Northern Virginia Software Symposium
November 7 - 9, 2008 - Reston, VA
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David teaches and coaches the adoption and improvement of agility as a delivery tool. His work includes helping companies of all sizes all over the world. Sometimes he is pairing with developers and testers, while other times he is helping to invent, evolve and plan the delivery of all types of products and projects. David also spends a great deal of time helping leaders at all levels find ways to pragmatically use agility to foster innovation.
Prior to working as a full time coach, David spent years building software in a variety of domains: digital audio, digital biometrics, medical, financial, retail, and education to name a few. David now leads DevJam, a company composed of agile collaborators. As mentors and practitioners, DevJam focuses on agility as a tool to help people and companies improve their software production skills. DevJam provides seasoned leaders that strive to pragmatically match technology, people, and processes to create better and cooler products in competitive cycles.
Along with teaching and coaching, David participates in conferences around the world. He is the recipient of the Agile Alliance, 2009 Gordon Pask Award. David continuously contributes to books and various publications.
For coaching information, presentations, and more, visit www.devjam.com
With the growth of agile comes the need to add a new line to the Agile Manifesto: Success over Dogma. The number of people who can say agile is growing faster than the number of people benefiting from agile practices. There are now many successful agile projects, yet there are also a growing number of projects claiming to be agile but not seeing any of the benefits agile methods provide. This session will discuss successful adoptions of agile, dumb things you can do to muck it up, and more.
Just saying you are an agile project does not mean you will benefit. If agile methods are going to work for you, you will need to make them work in your culture. This session will review the healthy and no so healthy use of agile methods. Drawing from a wide variety of examples across many companies and domains, the session will provide guides for adopting or tuning agile methods that will work within your company culture and not simply in some text book. We will also cover near misses and common landmines that many agile projects encounter.
Being agile does not mean living life one iteration at a time. Agile projects without a long view can run into the common design problems of the past. Planning iteration by iteration is often foolish and feeds the myth that agile projects do not think beyond a few weeks. Successful agile projects plan within iterations and across iterations. The later planning is called release planning and it is the forum where agility first engages architecture and other cross cutting concerns.
Architects who think that agile projects evolve code one test at a time are only partially correct. Agile projects review and evolve architecture with unit tests, acceptance tests, architectural spikes, and continuous review of the system's ability to adapt and respond.
There is a home for architects and architecture on agile projects, and other traditional roles, but the there are some new variations. This session will talk about the relationship of agile methods and architecture and design and how they can work together to make stronger products and systems. The session will draw on information and anecdotes will come from projects of all sizes within companies of all sizes, including some large and complex systems.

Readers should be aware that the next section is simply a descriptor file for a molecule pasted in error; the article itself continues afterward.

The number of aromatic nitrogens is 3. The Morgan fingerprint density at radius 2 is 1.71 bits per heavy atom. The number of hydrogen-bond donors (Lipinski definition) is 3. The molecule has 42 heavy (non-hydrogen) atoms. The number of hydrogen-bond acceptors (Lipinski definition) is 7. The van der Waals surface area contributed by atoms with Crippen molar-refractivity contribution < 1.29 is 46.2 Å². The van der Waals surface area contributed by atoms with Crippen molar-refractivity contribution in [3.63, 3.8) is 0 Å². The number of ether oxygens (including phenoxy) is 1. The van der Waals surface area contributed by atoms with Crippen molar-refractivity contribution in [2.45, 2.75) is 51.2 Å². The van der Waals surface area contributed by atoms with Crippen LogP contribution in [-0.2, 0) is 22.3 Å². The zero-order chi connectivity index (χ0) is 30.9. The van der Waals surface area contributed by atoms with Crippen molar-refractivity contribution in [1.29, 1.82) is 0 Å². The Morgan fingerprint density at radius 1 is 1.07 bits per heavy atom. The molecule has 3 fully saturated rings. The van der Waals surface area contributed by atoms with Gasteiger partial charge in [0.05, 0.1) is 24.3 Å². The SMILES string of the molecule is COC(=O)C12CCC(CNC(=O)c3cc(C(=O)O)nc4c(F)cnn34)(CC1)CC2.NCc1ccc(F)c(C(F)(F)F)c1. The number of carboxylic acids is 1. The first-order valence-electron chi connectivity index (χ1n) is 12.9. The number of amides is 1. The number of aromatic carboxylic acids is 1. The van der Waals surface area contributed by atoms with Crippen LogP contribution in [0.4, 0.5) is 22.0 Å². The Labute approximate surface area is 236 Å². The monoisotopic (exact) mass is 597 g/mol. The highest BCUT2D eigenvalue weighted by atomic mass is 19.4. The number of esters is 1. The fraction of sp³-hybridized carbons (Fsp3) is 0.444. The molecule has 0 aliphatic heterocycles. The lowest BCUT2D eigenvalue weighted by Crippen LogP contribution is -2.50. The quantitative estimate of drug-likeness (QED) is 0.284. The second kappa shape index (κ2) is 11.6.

Management and agility are not mutually exclusive. Many managers are already working in an agile manner as a means to improve, produce, or simply survive. Other managers hear about projects using agile methods and struggle to find a place in the project community.
This session provides a new way to think about managing projects. Some managers will find that their existing practices and skills are supported and enhanced by the forums and metrics provided within an agile project while others will be challenged by some of the principles and practices.
From product definition to project chartering to planning, estimating, and tracking, this session will discuss practices of agile managers working on agile projects of all sizes. The session will contains a collection of interactions meant to teach, challenge, and immerse you in the managing and leading an agile project.
Agile methods have cut through the noise and lighten the burden of crafting requirements documents. While this is good, it also shows clearly see that defining and guiding the creation of software products is challenging work. Most agile projects use a product backlog as a place to hold anything that will improve the product.
Creating strong product backlogs is less defined than many of the other agile practices. Backlogs contain many items: user stories, architectural spikes, investments in updating and maintaining development and other environments, and more. While it is clear that developers primarily code, it is often less clear who adds to and grooms the backlog.
The sessions covers the creation, prioritization, maintenance and grooming of a product backlog. We will cover core topics like user stories and personas, and we will also dig into the challenges of keeping a backlog healthy. We will examine various ways that project communities contribute to and draw from a backlog, and we will examines several example projects and how they have learned the best way to collaborate around the backlog to make sure the product evolves in the most valuable direction.